Did he understand any of the articles?

Not much chance of that, assuming he did read any of them, with his cognitive dissonance protecting him from the truth.

Support our system, even if it is killing us! Go Team! Rah! Rah! Rah!

Better to be insulted, than to think.

Another writes:

I WOULD RATHER BE SAFE THAN SORRY.

This is safety?

This is not being sorry?

Then this clown accuses Ambulance Driver of being a city slicker.

Someone else criticizes a flight medic for agreeing with Ambulance Driver about the unnecessary flights.

i am sorry to hear that you get silly calls, but that is part of the job and you go when you are requested. if you dont take it then we get called as the ground crew, then you get to get back to your nap or tv show you are watching.

This one appears to think that the danger involved is limited to missing one’s favorite TV show and having to watch it later on TiVo®. He probably only remembers this bit of poetry:

Their’s not to make reply,
Their’s not to reason why,
Their’s but to do and die:

This from a raconteur wanna be:

Or better yet, when we get launched for an MVA and then declined because they end up taking the patient to the local hospital. Then invariably we’re called about 4 hours later to pick up a soup sandwhich and take them to the Level I trauma center. And what was the Rx given at the hospital, other than a cashechtomy?

Invariably?

adverb
in every case or on every occasion; always:

He is describing a problem. It might only be an imagined problem, since he does seem to have wandered, more than a little bit, from the path of the truth. He seems to be very interested in providing an entertaining story about how he could save the day, if only they would call him earlier. He does not seem to have much interest in improving anything for his patients, unless it involves him swooping in from the sky to rescue them.

Are any of these comments not great examples of the failure of logical thinking and the victory of bias?

Better safe than sorry imagines that transport by HEMS is not any more dangerous than transport by ground. Not only that, he claims that transport by HEMS is safer than transport by ground EMS. I do not doubt that this is the case, when he is the one treating patients in the ambulance. He does seem very dangerous.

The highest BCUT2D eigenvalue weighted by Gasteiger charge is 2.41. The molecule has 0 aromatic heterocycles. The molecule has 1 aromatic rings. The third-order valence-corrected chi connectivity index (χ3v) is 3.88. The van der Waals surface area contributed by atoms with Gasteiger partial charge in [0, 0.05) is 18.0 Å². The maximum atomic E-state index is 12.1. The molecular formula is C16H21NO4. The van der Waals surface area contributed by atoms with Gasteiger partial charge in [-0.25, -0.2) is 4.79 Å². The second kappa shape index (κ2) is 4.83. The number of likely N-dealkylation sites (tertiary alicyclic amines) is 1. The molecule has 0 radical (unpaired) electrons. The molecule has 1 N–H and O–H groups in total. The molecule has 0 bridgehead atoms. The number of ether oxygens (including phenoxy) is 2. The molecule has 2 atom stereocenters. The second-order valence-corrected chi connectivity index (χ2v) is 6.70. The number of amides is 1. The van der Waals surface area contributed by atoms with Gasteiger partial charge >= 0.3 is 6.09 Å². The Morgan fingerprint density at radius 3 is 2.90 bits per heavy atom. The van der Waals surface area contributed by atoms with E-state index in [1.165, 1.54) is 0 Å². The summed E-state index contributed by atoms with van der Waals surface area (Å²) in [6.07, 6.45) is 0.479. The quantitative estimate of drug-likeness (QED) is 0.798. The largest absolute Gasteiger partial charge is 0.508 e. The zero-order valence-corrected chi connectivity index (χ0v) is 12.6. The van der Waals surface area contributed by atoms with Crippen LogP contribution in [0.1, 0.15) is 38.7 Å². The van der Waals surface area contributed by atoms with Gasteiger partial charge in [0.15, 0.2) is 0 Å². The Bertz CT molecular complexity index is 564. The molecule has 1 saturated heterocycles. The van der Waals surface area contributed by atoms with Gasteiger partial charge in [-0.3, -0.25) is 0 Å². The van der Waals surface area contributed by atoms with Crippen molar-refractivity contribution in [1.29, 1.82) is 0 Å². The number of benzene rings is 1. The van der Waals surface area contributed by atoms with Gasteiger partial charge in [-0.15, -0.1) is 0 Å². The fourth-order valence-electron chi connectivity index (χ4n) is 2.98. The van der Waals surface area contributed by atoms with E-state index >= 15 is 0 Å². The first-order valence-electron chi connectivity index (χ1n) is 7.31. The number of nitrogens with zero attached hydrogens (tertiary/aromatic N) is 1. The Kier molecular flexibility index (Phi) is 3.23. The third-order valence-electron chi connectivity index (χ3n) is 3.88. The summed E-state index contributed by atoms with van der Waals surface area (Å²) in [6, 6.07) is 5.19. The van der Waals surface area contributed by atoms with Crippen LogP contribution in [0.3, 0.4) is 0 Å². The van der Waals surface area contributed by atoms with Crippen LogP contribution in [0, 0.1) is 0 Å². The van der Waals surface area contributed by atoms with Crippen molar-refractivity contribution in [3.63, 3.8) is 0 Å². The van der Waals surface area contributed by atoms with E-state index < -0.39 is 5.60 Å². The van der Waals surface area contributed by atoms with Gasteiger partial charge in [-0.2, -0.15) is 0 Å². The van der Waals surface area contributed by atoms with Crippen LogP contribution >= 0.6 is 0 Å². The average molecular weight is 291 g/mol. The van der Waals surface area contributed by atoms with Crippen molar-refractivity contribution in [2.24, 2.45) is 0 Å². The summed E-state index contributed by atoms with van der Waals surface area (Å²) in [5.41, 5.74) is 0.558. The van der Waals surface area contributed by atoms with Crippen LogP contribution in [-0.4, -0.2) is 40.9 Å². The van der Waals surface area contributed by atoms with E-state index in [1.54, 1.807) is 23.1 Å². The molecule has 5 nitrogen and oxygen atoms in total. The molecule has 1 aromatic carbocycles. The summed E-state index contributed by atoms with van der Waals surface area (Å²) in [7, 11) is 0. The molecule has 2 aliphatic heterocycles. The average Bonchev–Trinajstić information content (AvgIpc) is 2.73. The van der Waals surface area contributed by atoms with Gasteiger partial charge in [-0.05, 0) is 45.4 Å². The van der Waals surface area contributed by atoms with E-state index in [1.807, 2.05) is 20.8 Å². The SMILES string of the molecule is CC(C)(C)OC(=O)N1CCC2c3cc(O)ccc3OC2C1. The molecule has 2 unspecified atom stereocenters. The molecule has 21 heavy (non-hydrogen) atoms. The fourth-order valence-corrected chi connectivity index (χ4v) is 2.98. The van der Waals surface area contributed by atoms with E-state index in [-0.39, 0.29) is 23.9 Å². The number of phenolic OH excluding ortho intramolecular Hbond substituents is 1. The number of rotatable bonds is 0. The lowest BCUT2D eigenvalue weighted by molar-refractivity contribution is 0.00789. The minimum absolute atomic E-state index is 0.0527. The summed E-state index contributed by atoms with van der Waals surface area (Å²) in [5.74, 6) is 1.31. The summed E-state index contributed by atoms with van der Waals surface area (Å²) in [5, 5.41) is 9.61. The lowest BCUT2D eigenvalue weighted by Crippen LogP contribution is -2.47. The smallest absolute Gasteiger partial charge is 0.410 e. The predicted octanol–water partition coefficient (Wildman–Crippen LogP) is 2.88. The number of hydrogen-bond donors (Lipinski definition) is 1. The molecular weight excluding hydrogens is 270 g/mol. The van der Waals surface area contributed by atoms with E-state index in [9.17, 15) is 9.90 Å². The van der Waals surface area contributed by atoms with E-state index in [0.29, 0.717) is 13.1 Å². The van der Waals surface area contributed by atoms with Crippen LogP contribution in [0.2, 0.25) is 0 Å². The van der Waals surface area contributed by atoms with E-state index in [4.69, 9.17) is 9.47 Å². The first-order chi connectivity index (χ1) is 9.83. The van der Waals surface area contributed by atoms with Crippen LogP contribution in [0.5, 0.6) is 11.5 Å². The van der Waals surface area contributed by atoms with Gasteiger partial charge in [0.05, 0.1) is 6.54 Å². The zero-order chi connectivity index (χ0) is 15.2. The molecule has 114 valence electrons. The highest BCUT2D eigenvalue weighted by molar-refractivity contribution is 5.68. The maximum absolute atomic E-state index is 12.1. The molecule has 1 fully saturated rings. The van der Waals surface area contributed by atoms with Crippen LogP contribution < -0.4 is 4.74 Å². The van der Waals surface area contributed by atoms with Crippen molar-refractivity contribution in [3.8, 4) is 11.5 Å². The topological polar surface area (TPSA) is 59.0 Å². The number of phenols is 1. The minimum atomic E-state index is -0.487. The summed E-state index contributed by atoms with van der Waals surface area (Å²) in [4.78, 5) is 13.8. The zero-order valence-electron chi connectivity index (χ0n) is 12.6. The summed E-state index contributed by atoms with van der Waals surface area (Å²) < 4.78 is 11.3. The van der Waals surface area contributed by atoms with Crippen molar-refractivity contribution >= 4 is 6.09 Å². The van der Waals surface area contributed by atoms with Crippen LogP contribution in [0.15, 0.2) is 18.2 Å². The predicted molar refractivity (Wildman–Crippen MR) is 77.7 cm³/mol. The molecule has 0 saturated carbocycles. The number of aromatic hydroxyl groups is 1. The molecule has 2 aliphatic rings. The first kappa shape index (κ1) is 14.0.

Then he assumes that Ambulance Driver must not be familiar with rural EMS, even though Ambulance Driver regularly writes about rural EMS. Better safe than sorry seems to think that the only way anyone would not agree with him is to be unfamiliar with what he deals with. I do not know much about what he deals with, but I can tell you that it is not reality. In his mind, he redecorates reality with a Feng Shui that is pleasing to his prejudices.

Then there is the guy who thinks that the most dangerous part of HEMS is repetitive stress injury from overuse of the TV remote.

Picture Credit

A real medic would walk away from that, with the patient in one arm and the pilot over his shoulder. Piece of cake.

Just put down the remote and fly, you sissies! We need to sacrifice you on the altar of the Magic Rotor Cure! Think of the Glory!

EMS flight crew is only the most dangerous job in the US, so why not abuse them to death – the patients, too.

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Trackbacks

  1. […] Then the topic turned to the recent medical helicopter crashes, Ambulance Driver’s post Is that helicopter really necessary? in response to the M.D.O.D. post Do You REALLY Need the Helicopter? Before the podcast, I wrote a post mostly about the comments on Ambulance Driver’s post. Fly Everyone, Let the NTSB Accident Investigators Sort ‘Em Out. […]

  2. […] Fly Everyone, Let the NTSB Accident Investigators Sort ‘Em Out […]